A UNESCO World Heritage site, the Hal Saflieni Hypogeum close to Paola, was probably a sanctuary originally, that became a necropolis in prehistoric times. It appears that the Hypogeum was first in use around 3600 BC when some natural cavities were used as a repository for the bones of the dead.
As the cavities filled up, new chambers were cut progressively deeper into the rock. Parts of the cavern system were skillfully carved in a clear imitation of the temple architecture built above ground. It has been calculated that around 7,000 persons were buried at the Hypogeum, century after century.
The Hypogeum consists of halls, chambers and passages hewn out of the living rock and covering some 500m². The rock-cut chambers are of diverse shapes and sizes and finished in different standards of workmanship. The complex has three levels: the upper level (3600-3300 BC), the middle level (3300-3000 BC), and the lower level (3000-2400 BC).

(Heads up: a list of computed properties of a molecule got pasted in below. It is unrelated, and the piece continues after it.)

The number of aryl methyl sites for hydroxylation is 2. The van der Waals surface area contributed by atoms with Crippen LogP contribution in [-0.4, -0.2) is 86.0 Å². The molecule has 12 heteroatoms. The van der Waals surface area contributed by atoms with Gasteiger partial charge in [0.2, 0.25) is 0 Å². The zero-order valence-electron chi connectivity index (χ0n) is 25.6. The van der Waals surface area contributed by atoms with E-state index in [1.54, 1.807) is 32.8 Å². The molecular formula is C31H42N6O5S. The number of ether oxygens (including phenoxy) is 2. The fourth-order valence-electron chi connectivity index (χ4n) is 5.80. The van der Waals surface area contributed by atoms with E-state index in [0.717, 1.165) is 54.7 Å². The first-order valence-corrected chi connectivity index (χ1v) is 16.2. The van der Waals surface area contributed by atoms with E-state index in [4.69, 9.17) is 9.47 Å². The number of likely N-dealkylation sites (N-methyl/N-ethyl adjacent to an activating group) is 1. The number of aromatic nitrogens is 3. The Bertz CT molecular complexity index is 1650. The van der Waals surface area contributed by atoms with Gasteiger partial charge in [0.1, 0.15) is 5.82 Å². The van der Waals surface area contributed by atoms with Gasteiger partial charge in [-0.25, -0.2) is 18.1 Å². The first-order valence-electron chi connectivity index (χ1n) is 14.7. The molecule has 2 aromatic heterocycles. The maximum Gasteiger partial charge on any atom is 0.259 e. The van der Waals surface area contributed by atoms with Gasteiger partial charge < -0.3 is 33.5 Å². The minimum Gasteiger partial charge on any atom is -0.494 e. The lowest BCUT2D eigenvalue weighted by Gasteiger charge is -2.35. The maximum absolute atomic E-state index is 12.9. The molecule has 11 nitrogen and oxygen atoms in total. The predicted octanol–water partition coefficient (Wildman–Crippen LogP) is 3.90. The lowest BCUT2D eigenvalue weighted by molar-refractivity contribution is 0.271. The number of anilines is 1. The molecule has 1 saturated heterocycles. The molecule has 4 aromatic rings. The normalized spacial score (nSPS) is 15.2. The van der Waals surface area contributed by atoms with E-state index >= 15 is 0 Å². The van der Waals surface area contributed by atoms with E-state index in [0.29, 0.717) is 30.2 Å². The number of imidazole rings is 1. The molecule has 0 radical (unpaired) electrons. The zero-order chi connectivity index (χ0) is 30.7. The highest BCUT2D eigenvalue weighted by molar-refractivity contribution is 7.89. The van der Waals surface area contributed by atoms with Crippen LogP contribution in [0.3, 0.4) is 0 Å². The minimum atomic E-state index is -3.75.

The deepest room in the lower level is 10.6 meters under the surface. To ensure its conservation, the site's microclimate is strictly regulated and for this reason, the site is open to a maximum of 80 visitors each day. If you want to visit the Hypogeum during your stay in Malta, you have to book ahead as tours are full up to weeks in advance.